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Patricia M Wald

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NEWS
December 9, 1992 | From Reuters
President-elect Bill Clinton plans to name the first woman attorney general and is considering four candidates, a newspaper reported in today's editions. Quoting transition aides, the New York Times said that the candidates are federal appeals Judge Patricia M. Wald, 64, of the District of Columbia Circuit; U.S. 2nd Circuit Court of Appeals Judge Amalya L. Kearse, 55, of New York; Judge Judith S. Kaye, 54, of the New York Court of Appeals, the state's highest court; and attorney Brooksley E.
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NEWS
December 9, 1992 | From Reuters
President-elect Bill Clinton plans to name the first woman attorney general and is considering four candidates, a newspaper reported in today's editions. Quoting transition aides, the New York Times said that the candidates are federal appeals Judge Patricia M. Wald, 64, of the District of Columbia Circuit; U.S. 2nd Circuit Court of Appeals Judge Amalya L. Kearse, 55, of New York; Judge Judith S. Kaye, 54, of the New York Court of Appeals, the state's highest court; and attorney Brooksley E.
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NEWS
November 20, 1990 | Associated Press
Judge Patricia M. Wald said Monday that she will step aside as chief judge of the U.S. Court of Appeals for the District of Columbia Circuit to allow Judge Abner J. Mikva to take the post. Wald, 62, said she plans to step down before Mikva's 65th birthday, Jan. 21. Under the law, a federal judge who is 65 or older cannot become a chief judge.
NEWS
August 24, 1990 | From Times Wire Services
A federal appeals court ruled today that the government is acting properly in setting auto mileage standards without preparing formal environmental impact statements. The court, in a 2-1 decision, rejected a series of lawsuits by the state of California, the cities of Los Angeles and New York and several environmental and safety groups challenging the way the National Highway Traffic Safety Administration sets annual standards for the auto industry. Chief Judge Patricia M.
NATIONAL
February 13, 2004 | From Associated Press
President Bush on Thursday named the final two members of the commission that will investigate prewar intelligence on Iraq, adding the president of the Massachusetts Institute of Technology and a former Pentagon official. Charles M. Vest has been MIT's president since 1990. Henry S. Rowen, a professor emeritus at Stanford University, was an assistant defense secretary from 1989 to 1991 and a deputy assistant defense secretary from 1961 to 1964.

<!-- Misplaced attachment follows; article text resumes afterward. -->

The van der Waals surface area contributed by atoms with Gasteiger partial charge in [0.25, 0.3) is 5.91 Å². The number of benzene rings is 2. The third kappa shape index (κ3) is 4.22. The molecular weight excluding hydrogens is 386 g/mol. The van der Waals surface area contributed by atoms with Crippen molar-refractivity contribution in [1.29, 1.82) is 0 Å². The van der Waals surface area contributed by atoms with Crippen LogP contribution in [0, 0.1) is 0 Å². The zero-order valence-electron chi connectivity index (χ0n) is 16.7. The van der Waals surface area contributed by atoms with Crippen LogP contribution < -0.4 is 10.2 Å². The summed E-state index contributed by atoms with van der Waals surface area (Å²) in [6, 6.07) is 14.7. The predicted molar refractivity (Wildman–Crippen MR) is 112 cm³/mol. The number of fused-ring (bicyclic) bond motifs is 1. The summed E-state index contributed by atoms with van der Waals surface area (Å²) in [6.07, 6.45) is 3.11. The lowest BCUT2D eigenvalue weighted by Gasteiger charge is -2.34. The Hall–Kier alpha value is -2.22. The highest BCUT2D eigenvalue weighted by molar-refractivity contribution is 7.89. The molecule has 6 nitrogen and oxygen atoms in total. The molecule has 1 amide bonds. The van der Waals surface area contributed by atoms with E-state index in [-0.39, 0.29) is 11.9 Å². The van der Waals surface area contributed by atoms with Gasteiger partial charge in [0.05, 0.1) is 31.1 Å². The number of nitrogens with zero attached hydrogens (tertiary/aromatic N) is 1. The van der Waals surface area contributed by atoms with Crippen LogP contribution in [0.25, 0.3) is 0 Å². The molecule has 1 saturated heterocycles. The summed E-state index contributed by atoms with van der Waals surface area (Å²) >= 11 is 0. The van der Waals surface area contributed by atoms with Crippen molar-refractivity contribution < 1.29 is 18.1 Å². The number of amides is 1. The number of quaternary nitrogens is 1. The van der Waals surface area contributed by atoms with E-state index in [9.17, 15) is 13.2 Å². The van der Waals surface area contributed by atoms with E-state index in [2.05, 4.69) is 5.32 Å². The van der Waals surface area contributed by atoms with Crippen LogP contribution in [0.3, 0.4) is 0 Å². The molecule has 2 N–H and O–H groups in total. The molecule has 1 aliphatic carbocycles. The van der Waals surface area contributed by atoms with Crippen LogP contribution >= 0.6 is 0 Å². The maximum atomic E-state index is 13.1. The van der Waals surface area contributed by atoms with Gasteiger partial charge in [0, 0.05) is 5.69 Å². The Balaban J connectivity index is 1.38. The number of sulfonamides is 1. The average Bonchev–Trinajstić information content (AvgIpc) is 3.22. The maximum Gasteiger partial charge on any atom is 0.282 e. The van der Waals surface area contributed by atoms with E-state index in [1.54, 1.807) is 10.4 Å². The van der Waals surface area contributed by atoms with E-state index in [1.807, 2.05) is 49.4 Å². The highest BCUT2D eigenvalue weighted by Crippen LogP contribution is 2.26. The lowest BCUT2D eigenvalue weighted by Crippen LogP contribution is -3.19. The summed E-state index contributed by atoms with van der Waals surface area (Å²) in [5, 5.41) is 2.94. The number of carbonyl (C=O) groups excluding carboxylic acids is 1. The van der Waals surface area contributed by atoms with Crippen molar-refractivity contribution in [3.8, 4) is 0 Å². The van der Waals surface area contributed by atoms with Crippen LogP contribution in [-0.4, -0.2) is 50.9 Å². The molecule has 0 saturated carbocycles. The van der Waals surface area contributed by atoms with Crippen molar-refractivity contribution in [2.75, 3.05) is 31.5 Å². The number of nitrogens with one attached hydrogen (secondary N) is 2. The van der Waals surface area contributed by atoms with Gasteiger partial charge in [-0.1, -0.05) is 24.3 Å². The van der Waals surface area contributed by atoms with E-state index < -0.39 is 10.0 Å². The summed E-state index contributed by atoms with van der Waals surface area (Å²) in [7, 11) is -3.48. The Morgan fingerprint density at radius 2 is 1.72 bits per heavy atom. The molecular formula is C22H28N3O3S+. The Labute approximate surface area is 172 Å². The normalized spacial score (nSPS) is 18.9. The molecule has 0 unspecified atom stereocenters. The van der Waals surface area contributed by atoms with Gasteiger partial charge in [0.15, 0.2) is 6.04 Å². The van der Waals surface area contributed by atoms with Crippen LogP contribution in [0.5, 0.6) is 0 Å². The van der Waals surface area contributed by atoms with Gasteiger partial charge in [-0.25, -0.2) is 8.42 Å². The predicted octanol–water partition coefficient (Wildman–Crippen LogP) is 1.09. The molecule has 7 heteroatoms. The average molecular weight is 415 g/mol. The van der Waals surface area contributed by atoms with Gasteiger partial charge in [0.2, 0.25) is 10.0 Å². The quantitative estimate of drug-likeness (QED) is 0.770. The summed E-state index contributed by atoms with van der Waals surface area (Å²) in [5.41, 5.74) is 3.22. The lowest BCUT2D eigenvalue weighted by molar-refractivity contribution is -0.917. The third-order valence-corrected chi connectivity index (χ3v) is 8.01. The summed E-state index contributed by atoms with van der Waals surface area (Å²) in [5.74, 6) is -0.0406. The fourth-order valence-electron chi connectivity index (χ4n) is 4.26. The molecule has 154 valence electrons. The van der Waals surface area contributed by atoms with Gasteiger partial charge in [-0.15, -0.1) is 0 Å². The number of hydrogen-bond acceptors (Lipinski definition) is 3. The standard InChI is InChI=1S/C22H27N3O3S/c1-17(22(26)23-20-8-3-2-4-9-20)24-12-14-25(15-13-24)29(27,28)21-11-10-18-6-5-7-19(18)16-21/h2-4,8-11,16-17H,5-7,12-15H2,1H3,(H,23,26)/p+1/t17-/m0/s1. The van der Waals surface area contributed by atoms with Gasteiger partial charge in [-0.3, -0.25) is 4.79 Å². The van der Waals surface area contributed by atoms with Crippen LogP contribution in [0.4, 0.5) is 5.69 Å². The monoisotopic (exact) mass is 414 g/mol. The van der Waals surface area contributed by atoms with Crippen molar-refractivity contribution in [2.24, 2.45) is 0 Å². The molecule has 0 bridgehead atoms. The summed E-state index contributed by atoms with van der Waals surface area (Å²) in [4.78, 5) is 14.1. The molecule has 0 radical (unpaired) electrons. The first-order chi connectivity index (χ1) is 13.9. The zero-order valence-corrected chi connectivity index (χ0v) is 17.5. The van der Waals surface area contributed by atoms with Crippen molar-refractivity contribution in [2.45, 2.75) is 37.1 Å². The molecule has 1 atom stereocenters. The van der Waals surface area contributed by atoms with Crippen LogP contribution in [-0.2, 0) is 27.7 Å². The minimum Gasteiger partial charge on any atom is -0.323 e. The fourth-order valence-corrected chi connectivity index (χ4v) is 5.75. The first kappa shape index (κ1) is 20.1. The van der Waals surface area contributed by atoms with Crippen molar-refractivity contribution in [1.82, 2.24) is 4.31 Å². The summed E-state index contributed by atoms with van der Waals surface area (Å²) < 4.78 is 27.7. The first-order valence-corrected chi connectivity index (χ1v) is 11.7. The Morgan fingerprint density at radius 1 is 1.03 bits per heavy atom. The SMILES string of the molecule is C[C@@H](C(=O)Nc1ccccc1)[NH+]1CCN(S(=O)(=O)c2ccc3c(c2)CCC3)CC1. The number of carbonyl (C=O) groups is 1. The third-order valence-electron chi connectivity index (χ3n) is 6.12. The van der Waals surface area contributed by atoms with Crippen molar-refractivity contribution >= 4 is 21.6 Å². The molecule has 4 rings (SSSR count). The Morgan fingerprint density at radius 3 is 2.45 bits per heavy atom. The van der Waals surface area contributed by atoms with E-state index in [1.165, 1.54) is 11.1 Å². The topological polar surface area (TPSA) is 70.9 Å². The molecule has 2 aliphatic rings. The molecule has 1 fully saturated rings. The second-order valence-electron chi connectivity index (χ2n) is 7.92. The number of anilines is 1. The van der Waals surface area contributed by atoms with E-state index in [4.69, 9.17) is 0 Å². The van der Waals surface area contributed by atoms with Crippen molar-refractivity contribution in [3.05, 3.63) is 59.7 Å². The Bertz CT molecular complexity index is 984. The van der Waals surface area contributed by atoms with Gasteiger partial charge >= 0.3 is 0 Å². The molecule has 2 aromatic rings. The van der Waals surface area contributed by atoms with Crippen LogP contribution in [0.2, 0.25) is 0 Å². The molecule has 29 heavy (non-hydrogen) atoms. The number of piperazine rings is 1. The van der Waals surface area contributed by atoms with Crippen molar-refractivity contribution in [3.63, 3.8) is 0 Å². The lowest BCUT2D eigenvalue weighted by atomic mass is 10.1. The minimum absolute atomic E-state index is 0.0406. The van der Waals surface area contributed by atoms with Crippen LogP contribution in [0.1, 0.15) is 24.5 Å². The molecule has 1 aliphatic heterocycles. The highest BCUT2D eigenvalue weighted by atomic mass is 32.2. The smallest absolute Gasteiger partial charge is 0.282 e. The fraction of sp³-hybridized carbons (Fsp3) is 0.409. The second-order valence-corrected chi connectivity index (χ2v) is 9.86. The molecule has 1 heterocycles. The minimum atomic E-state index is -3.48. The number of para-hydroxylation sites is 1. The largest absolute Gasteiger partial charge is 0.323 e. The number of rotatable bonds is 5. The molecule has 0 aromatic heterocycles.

NEWS
October 23, 1993 | From Associated Press
The makeup of the Federal Election Commission was ruled unconstitutional Friday by a federal appeals court because the commission includes two non-voting members employed by Congress. But the three-judge panel of the U.S. Circuit Court of Appeals suggested that the problem be remedied by amending the law creating the commission to eliminate the two members--the secretary of the Senate and the House clerk. Throwing out an FEC ruling against the National Rifle Assn.
NEWS
January 1, 1985
A federal appeals court Monday upheld the Nuclear Regulatory Commission's issuance of an operating license for the Diablo Canyon nuclear power plant in California. In a 2-1 ruling, the court said that except for "two minor exceptions," it could not fault the commission's decision in August to allow the first unit of the problem-plagued twin reactor plant to begin commercial operation. "The Diablo Canyon proceedings have lasted 15 years, involved scores of decisions . . .
NEWS
June 18, 1997 | From The Washington Post
A federal appeals court Tuesday expanded the scope of privileges for presidential communications to include those of senior advisors. The decision could affect the Clinton administration's legal battle with the Whitewater independent counsel over a White House lawyer's notes of conversations with First Lady Hillary Rodham Clinton. The three-judge panel of the U.S. Court of Appeals for the D.C.
NEWS
August 23, 1985 | Associated Press
A federal appeals court today struck down the Federal Communications Commission's policy of giving a special preference to women seeking to own FM radio stations. By a 2-1 vote in a case from Georgia, a U.S. Circuit Court of Appeals panel ruled that the preferential policy used by the commission since 1978 exceeds the FCC's legal authority. "A mandate to serve the public interest is not a license to conduct experiments in social engineering conceived seemingly by whim," Judge Edward A.
BUSINESS
April 3, 1989 | From Associated Press
A federal appeals court has ruled as unconstitutional federal rules that give minorities preference in the purchase of "distressed" radio and television stations. A panel of the U.S. Court of Appeals for the District of Columbia, in a 2-1 vote Friday, said the Federal Communications Commission's "distress sale" rules, which allow quick sales at reduced rates of defunct or disenfranchised stations to minorities, violate the equal protection provisions of the Fifth Amendment to the Constitution.
BUSINESS
November 18, 1989 | From Associated Press
A federal appeals court on Friday cleared the way for restoration of rules designed to prevent cable TV systems from showing syndicated programs that local TV stations also might be showing. The unanimous ruling by a three-judge panel of the U.S. Circuit Court of Appeals for the District of Columbia could mean that TV viewers will get fewer chances to view some of their favorite syndicated shows starting Jan. 1.
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